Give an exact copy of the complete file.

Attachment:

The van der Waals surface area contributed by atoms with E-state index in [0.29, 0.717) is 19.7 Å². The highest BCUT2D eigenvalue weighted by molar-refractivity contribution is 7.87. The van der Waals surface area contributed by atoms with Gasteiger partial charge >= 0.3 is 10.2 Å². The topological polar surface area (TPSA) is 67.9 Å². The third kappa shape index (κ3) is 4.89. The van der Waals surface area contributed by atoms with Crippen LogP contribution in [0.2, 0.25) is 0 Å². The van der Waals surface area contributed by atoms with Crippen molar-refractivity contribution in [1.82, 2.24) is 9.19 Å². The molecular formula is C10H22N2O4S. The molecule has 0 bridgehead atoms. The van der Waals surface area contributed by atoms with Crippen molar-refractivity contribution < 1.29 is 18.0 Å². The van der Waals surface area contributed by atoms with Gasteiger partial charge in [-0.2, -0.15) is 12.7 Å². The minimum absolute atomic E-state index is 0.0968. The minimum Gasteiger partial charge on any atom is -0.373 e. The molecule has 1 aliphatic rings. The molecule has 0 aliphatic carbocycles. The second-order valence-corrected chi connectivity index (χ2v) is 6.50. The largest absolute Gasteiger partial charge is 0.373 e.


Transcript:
The van der Waals surface area contributed by atoms with E-state index in [0.29, 0.717) is 19.7 Å². The highest BCUT2D eigenvalue weighted by molar-refractivity contribution is 7.87. The van der Waals surface area contributed by atoms with Gasteiger partial charge >= 0.3 is 10.2 Å². The topological polar surface area (TPSA) is 67.9 Å². The third kappa shape index (κ3) is 4.89. The van der Waals surface area contributed by atoms with Crippen LogP contribution in [0.2, 0.25) is 0 Å². The van der Waals surface area contributed by atoms with Crippen molar-refractivity contribution in [1.82, 2.24) is 9.19 Å². The molecular formula is C10H22N2O4S. The molecule has 0 bridgehead atoms. The van der Waals surface area contributed by atoms with Crippen molar-refractivity contribution < 1.29 is 18.0 Å². The van der Waals surface area contributed by atoms with Gasteiger partial charge in [-0.2, -0.15) is 12.7 Å². The minimum absolute atomic E-state index is 0.0968. The minimum Gasteiger partial charge on any atom is -0.373 e. The molecule has 1 aliphatic rings. The molecule has 0 aliphatic carbocycles. The second-order valence-corrected chi connectivity index (χ2v) is 6.50. The largest absolute Gasteiger partial charge is 0.373 e.